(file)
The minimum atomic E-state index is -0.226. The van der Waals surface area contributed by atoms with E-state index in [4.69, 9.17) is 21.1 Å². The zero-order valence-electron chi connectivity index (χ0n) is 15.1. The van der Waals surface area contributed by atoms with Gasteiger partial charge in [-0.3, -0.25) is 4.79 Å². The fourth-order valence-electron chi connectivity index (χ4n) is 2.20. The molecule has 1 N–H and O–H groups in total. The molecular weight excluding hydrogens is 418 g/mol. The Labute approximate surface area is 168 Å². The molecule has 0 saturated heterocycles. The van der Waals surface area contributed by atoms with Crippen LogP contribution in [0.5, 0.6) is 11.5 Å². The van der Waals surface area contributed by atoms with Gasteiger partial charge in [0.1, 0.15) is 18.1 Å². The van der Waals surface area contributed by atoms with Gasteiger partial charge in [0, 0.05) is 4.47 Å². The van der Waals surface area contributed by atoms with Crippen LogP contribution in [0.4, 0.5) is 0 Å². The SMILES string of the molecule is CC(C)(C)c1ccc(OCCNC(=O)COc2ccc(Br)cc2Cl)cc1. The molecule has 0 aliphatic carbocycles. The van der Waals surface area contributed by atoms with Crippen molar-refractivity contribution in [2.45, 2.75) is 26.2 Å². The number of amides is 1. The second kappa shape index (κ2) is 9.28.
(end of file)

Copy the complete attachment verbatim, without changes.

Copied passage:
The minimum atomic E-state index is -0.226. The van der Waals surface area contributed by atoms with E-state index in [4.69, 9.17) is 21.1 Å². The zero-order valence-electron chi connectivity index (χ0n) is 15.1. The van der Waals surface area contributed by atoms with Gasteiger partial charge in [-0.3, -0.25) is 4.79 Å². The fourth-order valence-electron chi connectivity index (χ4n) is 2.20. The molecule has 1 N–H and O–H groups in total. The molecular weight excluding hydrogens is 418 g/mol. The Labute approximate surface area is 168 Å². The molecule has 0 saturated heterocycles. The van der Waals surface area contributed by atoms with Crippen LogP contribution in [0.5, 0.6) is 11.5 Å². The van der Waals surface area contributed by atoms with Gasteiger partial charge in [0.1, 0.15) is 18.1 Å². The van der Waals surface area contributed by atoms with Gasteiger partial charge in [0, 0.05) is 4.47 Å². The van der Waals surface area contributed by atoms with Crippen LogP contribution in [0.4, 0.5) is 0 Å². The SMILES string of the molecule is CC(C)(C)c1ccc(OCCNC(=O)COc2ccc(Br)cc2Cl)cc1. The molecule has 0 aliphatic carbocycles. The van der Waals surface area contributed by atoms with Crippen molar-refractivity contribution in [2.45, 2.75) is 26.2 Å². The number of amides is 1. The second kappa shape index (κ2) is 9.28.